- The Washington Times - Wednesday, December 26, 2001

Is Pakistan the next terrorist trouble spot?

To those willing to pay attention, it has been apparent for some time that the nexus between Pakistan's intelligence agency (the Inter-Services Intelligence, or ISI) and the Taliban runs deep ("Taliban, Pakistan linked, general says," World, Dec. 19). While the historical antecedents of the Taliban rise and the ISI's explicit support for that movement are today well established, more worrisome is what the future might hold. Pakistan may soon feel the negative effects of trying to ride the fundamentalist tiger for so long.

Reports from the region indicate that senior Taliban and al Qaeda officials are streaming through the 1,300-mile border between Afghanistan and Pakistan and are being absorbed into the tribal and intelligence communities who continue to give succor to these terrorists. As this happens, the seeds of internal and external dissent will grow. Already, Pakistan is stricken with violent internecine conflicts that pit fundamentalist Islam against the country's more moderate and urbane intellectuals. A new influx of jihadists would only serve to aggravate the country's precarious balance.

More alarming, from a U.S. perspective, allowing these individuals to put down new roots in the similarly desolate and ungoverned tribal areas of Pakistan would prolong an unacceptable threat.

Despite Pakistan's lack of resistance to the U.S. fight, that country should soon be viewed by our policy-makers as the next arena in the battle against terrorism. There already exist many indigenous groups that use terrorism to promote their fundamentalist convictions and that could provide a ready organizational framework into which former Taliban and al Qaeda members could easily integrate.

These groups until now have limited their war to India and the disputed province of Jammu and Kashmir. Last week's heinous attack on the Indian Parliament is one such example. But it would take little to transform these groups from regional irritants to global menaces.

The United States should move quickly to adopt a two-pronged approach to Pakistan.

First, we should place existing terrorist groups in Pakistan on the list of Foreign Terrorist Organizations, thus signaling our purported resolve to hunt down terrorism wherever it hides, while signaling to our Indian allies that we stand with them in this fight. Furthermore, Pakistan's leader, Gen. Pervez Musharraf, should be put on notice that his country risks being designated a state sponsor of terrorism should it be determined that former combatants in Afghanistan have received shelter from the ISI or any other arm of the state.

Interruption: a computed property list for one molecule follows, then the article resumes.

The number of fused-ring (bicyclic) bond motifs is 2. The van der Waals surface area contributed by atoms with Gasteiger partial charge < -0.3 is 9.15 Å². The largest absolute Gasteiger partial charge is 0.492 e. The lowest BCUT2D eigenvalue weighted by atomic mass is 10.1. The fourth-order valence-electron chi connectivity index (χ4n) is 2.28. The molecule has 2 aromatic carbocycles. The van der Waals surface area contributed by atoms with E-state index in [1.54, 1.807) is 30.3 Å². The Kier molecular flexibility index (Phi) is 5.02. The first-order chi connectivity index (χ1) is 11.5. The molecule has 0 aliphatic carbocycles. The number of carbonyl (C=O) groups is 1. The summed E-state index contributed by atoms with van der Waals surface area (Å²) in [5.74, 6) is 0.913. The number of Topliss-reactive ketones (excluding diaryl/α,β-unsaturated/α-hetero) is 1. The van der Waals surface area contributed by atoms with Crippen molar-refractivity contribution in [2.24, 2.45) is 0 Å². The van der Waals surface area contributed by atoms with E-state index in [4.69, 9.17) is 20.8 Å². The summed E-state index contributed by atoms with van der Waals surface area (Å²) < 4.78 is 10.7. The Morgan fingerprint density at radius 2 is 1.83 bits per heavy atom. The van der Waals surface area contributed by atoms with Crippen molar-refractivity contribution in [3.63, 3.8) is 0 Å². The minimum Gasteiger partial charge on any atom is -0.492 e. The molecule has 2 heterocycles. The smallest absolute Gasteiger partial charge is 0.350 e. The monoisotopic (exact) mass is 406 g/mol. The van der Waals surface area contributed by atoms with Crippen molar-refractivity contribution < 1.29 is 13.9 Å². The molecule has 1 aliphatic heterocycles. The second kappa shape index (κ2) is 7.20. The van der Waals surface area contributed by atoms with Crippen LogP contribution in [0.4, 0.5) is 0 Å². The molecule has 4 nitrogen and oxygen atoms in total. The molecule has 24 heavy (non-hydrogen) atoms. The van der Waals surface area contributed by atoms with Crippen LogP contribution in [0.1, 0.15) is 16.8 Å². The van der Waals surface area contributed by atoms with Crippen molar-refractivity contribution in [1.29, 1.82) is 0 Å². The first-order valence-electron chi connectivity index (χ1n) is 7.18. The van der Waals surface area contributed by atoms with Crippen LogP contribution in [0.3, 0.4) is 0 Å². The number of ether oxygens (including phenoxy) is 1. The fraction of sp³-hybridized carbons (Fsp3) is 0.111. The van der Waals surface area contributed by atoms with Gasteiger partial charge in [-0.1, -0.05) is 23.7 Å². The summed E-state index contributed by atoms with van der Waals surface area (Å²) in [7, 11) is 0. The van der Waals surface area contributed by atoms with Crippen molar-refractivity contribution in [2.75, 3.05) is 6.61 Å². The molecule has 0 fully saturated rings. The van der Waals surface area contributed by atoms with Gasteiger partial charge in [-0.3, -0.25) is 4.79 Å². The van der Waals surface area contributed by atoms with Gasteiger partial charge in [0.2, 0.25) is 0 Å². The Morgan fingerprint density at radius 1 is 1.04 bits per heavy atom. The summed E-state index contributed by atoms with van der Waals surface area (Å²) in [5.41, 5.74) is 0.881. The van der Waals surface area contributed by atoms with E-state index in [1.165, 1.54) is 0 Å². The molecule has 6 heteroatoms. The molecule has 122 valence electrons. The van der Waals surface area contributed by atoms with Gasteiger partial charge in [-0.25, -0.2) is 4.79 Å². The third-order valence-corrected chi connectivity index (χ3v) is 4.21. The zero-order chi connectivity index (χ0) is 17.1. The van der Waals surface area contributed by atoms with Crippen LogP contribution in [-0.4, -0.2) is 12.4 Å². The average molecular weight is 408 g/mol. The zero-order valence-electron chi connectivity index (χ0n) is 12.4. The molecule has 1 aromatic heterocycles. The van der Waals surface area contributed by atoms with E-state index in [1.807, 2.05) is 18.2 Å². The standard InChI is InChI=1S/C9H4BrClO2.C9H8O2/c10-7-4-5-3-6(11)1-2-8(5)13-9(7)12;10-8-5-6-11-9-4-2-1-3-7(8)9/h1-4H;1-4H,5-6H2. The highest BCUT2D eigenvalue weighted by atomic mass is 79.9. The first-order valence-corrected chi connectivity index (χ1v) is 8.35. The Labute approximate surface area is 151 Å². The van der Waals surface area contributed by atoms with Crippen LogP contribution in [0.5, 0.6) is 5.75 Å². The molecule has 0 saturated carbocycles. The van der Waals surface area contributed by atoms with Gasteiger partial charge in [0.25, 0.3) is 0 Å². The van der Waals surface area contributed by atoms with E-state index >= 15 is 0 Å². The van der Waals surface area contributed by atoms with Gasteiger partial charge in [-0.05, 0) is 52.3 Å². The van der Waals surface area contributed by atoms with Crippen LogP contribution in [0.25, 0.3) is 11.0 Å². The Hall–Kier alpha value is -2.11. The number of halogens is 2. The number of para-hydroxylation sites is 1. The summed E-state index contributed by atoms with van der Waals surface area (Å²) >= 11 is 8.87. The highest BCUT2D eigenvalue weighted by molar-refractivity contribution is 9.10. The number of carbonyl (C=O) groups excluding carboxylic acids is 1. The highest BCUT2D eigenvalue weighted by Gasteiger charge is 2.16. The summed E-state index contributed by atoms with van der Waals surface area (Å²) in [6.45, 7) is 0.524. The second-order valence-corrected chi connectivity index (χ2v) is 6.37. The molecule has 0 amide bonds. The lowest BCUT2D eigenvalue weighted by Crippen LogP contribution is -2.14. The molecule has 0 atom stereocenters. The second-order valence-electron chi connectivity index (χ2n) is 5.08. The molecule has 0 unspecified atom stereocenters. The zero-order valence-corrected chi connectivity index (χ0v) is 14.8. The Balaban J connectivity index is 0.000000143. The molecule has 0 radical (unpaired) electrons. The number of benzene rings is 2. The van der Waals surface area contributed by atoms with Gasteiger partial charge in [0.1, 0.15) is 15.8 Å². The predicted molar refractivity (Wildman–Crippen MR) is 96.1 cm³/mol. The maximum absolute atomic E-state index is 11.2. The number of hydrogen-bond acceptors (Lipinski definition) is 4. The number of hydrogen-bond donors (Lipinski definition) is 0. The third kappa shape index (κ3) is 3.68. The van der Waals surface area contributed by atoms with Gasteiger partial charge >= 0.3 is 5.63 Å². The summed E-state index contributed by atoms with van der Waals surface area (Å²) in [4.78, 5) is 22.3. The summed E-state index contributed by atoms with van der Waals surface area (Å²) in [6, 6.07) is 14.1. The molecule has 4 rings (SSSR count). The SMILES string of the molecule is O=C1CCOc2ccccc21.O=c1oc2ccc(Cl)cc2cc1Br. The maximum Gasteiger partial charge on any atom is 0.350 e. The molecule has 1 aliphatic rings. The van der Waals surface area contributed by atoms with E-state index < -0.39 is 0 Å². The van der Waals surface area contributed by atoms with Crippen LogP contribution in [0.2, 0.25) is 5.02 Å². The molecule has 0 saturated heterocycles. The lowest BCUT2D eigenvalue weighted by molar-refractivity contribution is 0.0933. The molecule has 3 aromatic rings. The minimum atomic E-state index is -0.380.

Second, U.S. military and intelligence services should do what they can to support and empower the Musharraf regime to assist in stamping out these groups and giving a new generation of Pakistanis an alternative to militancy.



The danger of refundable tax credits

Greg Scandlen insists that if refundable tax credits for all those who have to buy their own health insurance coverage "isn't an idea that should appeal to conservatives, I don't know what is" ("Health care tax credit benefits," Commentary, Dec. 13). He is half right. He doesn't know.

If the real policy goal is tax neutrality for government tax policy for health insurance, the solution is tax deductibility for all health insurance purchasers, not a mixture of deductibility for most employees of firms providing group insurance and a fixed dollar tax credit for buyers of individual insurance policies.

If the policy goal is to provide more of the current tax subsidy to lower-income workers, the real complaint is with the progressive marginal tax rate structure of the current Internal Revenue Service code. Until we move to a flat tax (the real solution), the value of any income tax deductions will always be greater for taxpayers in higher income brackets.

The current "entitlement" under the tax code for health insurance purchases is not limited solely to those Americans who obtain employer-sponsored insurance. The self-employed already can deduct 60 percent of the cost of their health insurance, and they will be able to deduct 100 percent by 2003.